The return of Josh Harrellson, possibly meaningful Knick
Hard as it is to remember now, losing Josh Harrellson to a fractured wrist back on January 21 was a big deal for the New York Knicks.
Picture, if you will, a Knicks team without Jeremy Lin. He wasn't even on the bench—he'd been briefly sent to the NBA's developmental league, just to get some minutes. The night of Harrellson's injury, New York lost to Denver to fall to 6-10 on the season.
How long ago was it? Toney Douglas played 30 minutes. And Steve Novak never got up off the bench.
But Harrellson, at the time of his injury, was a key part of the New York rotation as well. He'd played double-digit minutes in 12 of the first 16 games, with a high of 38. His averages of 10.2 points and 8.4 rebounds per 36 minutes were impressive, particularly for a rookie.
His size, and reasonably effective defense despite a lack of quickness, made life difficult for opposing interior players.
And his accuracy from three-point range—35.6 percent—made him a dangerous weapon off the bench, while stretching opposing defenses to allow the too-often static Knicks the chance to penetrate.
But something happened while Harrellson had surgery and recovered in the six-week timetable originally given. Sure, there was that Jeremy Lin thing. But more to the point, in Harrellson's case, a thin Knicks team suddenly discovered bench players who filled his particular roles.
Jared Jeffries, who had been averaging just 13 minutes in six games after returning from injury himself, averaged more than 19 minutes in the last five contests of January, and nearly 25 minutes per game in the month of February. His 7.3 rebounds per 36 minutes isn't quite as good as Harrellson's average, but Jeffries is a quicker defender, takes charges extremely well, and has been a solid contributor all around.
As for Harrellson's sharp-shooting, it's no match for the accuracy of Steve Novak. The once-forgotten Novak—he'd logged more games with no minutes at all (nine) than with double-digit minutes (six) prior to Harrellson's injury—has become a mainstay in the New York offense. Though Novak didn't play at all in four games in January and early February, he's still at nearly 21 minutes per game on the month.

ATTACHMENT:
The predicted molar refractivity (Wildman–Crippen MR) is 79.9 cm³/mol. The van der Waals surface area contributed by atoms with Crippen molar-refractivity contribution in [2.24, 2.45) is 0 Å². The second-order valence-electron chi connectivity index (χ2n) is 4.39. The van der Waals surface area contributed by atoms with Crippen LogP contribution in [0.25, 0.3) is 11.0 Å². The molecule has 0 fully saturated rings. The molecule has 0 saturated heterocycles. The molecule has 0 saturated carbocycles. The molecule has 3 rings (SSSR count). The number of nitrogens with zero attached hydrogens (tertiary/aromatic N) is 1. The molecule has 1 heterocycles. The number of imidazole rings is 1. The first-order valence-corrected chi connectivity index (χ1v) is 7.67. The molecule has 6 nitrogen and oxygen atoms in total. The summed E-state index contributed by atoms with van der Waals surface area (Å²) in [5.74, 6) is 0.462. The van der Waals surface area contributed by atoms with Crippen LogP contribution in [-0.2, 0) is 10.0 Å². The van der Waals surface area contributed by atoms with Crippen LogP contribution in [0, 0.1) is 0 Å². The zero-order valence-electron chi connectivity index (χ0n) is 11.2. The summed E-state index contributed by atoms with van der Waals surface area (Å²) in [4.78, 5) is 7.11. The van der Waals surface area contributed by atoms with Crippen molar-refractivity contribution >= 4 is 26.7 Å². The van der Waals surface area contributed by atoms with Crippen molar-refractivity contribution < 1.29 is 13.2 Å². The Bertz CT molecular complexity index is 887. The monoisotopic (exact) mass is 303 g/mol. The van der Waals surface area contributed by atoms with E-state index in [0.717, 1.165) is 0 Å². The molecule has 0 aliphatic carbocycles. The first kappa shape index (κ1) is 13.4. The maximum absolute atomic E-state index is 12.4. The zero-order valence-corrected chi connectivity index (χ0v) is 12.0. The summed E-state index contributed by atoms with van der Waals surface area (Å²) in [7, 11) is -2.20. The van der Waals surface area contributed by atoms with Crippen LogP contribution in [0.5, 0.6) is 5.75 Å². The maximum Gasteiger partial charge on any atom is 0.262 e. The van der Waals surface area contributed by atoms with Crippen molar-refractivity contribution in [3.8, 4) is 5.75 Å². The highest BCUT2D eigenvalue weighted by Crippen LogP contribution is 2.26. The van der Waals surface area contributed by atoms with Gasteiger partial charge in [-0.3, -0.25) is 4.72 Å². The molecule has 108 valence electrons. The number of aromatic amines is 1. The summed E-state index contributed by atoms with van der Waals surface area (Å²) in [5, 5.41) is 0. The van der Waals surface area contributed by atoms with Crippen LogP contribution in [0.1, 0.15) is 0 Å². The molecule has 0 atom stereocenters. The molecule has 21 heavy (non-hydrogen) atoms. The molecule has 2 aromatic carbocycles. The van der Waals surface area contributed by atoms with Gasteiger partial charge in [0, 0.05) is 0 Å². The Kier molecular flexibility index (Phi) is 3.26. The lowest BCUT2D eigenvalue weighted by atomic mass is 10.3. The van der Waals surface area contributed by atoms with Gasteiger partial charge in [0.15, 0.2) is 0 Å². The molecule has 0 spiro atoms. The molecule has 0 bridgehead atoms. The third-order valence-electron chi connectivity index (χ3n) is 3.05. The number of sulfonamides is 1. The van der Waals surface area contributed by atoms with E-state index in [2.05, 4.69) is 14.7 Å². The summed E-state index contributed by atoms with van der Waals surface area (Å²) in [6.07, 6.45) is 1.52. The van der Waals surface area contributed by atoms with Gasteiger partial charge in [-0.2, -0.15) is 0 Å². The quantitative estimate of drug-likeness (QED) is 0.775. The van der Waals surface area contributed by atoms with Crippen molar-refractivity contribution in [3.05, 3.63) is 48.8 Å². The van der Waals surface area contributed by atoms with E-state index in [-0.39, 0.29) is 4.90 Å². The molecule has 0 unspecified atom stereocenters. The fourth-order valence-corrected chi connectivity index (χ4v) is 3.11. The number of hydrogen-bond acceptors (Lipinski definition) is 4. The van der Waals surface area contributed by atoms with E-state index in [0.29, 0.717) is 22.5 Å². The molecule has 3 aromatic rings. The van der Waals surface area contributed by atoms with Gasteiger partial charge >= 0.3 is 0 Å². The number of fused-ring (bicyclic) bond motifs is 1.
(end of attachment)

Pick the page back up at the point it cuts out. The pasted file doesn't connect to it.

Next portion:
Novak's season mark in three-point shooting—just under 46 percent—blows Harrellson's away, and it isn't flukey: His career mark is 45 percent. The things that have kept Novak from earning regular rotation minutes before—severe shortcomings on defense and rebounding, despite his 6'10” height—make him a far more limited player than Harrellson.
But Knicks coach Mike D'Antoni still faces a serious minutes crunch. The Knicks have 11 players who clearly deserve playing time at the moment. In the backcourt, that's Lin, Landry Fields, Baron Davis, J.R. Smith and Iman Shumpert. In the frontcourt, that's Carmelo Anthony, Tyson Chandler, Amar'e Stoudemire, Harrellson, Jeffries and Novak.
Rotations don't tend to extend to 11, and D'Antoni described his predicament to ESPN.com this way: "It's not humanly possible to play 12 guys in a normal rotation. Ten probably. Eleven maybe. That’s how we have to do it. We’ll see how injuries go, who's playing well. The idea is you got to be ready because [the player] who doesn't play today might play tomorrow.”
It probably doesn't make sense to leave Harrellson out simply because he got injured at the wrong time. If roughly five of Novak's minutes, ten of Jeffries' minutes and five of Amar'e Stoudemire's minutes go to Harrellson, a few things happen.
Yes, Harrellson is not quite the shooter that Novak is but the Knicks become a vastly better defensive team with Harrellson on the court rather than Novak. Suddenly, New York isn't forced to choose between a unit with interior toughness and a unit that can capitalize on perimeter looks. It is easy to imagine Harrellson's perimeter shooting improving with Lin around to both penetrate defenses and then find him with passes. He earned his 36 percent from deep, in the pre-Lin era.
Playing Harrellson instead of Jeffries would have the obvious effect of allowing the Knicks to distribute the ball to their power forward without fearing that he'll blow an easy layup, or put up a shot that's little more than a lottery ticket disguised as a flying basketball. Jeffries is at less than 39 percent field goal shooting for the season—but that's not from long distance. That's everywhere. And many of those shots are in close.
Simply put, with Harrellson in the game, the Knicks aren't playing 5-on-4 offensively (as with Jeffries) or 5-on-4 defensively (as with Novak). That has tremendous value, particularly when Harrellson can do the things both Novak and Jeffries can separately, but at the same time.
As for an extra five minutes of Amar'e's time, that is a bit more controversial. Stoudemire is actually struggling far less in February than he had been in January—that ugly 43 percent shooting in January is now above 48 percent in February, not far from last year's mark of just over 50 percent. But in theory, an extra five minutes of rest per night for Stoudemire might be a blessing, leaving him fresher for the playoffs.
The Knicks have surged in Harrellson's absence. But he may yet turn out to be as useful to them as they thought he'd be way back in January.